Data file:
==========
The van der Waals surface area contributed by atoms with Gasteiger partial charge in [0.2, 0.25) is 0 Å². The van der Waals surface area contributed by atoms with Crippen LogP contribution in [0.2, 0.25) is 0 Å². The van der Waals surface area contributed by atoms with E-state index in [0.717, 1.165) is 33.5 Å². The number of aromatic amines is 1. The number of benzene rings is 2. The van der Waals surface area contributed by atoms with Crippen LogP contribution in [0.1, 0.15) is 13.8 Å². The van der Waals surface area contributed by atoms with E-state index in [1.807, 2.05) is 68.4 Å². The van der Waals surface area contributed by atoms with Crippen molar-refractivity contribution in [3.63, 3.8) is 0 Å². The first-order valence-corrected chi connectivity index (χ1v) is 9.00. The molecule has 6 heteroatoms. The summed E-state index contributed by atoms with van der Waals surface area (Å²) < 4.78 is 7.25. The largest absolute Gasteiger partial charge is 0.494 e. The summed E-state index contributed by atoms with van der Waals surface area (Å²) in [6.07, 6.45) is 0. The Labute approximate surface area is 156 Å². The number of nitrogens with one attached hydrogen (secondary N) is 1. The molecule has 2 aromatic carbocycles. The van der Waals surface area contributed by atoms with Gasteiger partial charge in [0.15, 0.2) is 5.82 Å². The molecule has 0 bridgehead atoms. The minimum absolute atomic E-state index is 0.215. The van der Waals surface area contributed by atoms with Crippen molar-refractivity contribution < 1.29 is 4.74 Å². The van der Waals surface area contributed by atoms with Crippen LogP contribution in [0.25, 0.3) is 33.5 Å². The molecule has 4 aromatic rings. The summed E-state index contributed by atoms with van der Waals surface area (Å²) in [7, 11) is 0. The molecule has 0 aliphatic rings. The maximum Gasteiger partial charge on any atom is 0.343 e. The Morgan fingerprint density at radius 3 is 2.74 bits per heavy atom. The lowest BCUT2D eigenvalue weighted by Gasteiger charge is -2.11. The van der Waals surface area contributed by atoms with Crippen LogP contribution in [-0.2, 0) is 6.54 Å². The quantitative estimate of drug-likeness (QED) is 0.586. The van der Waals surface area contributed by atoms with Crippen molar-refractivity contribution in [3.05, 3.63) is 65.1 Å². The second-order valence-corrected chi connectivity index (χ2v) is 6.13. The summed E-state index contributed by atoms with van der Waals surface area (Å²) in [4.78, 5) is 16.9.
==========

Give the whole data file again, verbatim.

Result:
The van der Waals surface area contributed by atoms with Gasteiger partial charge in [0.2, 0.25) is 0 Å². The van der Waals surface area contributed by atoms with Crippen LogP contribution in [0.2, 0.25) is 0 Å². The van der Waals surface area contributed by atoms with E-state index in [0.717, 1.165) is 33.5 Å². The number of aromatic amines is 1. The number of benzene rings is 2. The van der Waals surface area contributed by atoms with Crippen LogP contribution in [0.1, 0.15) is 13.8 Å². The van der Waals surface area contributed by atoms with E-state index in [1.807, 2.05) is 68.4 Å². The van der Waals surface area contributed by atoms with Crippen molar-refractivity contribution in [3.63, 3.8) is 0 Å². The first-order valence-corrected chi connectivity index (χ1v) is 9.00. The molecule has 6 heteroatoms. The summed E-state index contributed by atoms with van der Waals surface area (Å²) < 4.78 is 7.25. The largest absolute Gasteiger partial charge is 0.494 e. The summed E-state index contributed by atoms with van der Waals surface area (Å²) in [6.07, 6.45) is 0. The Labute approximate surface area is 156 Å². The number of nitrogens with one attached hydrogen (secondary N) is 1. The molecule has 2 aromatic carbocycles. The van der Waals surface area contributed by atoms with Gasteiger partial charge in [0.15, 0.2) is 5.82 Å². The molecule has 0 bridgehead atoms. The minimum absolute atomic E-state index is 0.215. The van der Waals surface area contributed by atoms with Crippen molar-refractivity contribution < 1.29 is 4.74 Å². The van der Waals surface area contributed by atoms with Crippen LogP contribution in [0.25, 0.3) is 33.5 Å². The molecule has 4 aromatic rings. The summed E-state index contributed by atoms with van der Waals surface area (Å²) in [7, 11) is 0. The molecule has 0 aliphatic rings. The maximum Gasteiger partial charge on any atom is 0.343 e. The Morgan fingerprint density at radius 3 is 2.74 bits per heavy atom. The lowest BCUT2D eigenvalue weighted by Gasteiger charge is -2.11. The van der Waals surface area contributed by atoms with Crippen LogP contribution in [-0.2, 0) is 6.54 Å². The quantitative estimate of drug-likeness (QED) is 0.586. The van der Waals surface area contributed by atoms with Crippen molar-refractivity contribution in [3.05, 3.63) is 65.1 Å². The second-order valence-corrected chi connectivity index (χ2v) is 6.13. The summed E-state index contributed by atoms with van der Waals surface area (Å²) in [4.78, 5) is 16.9.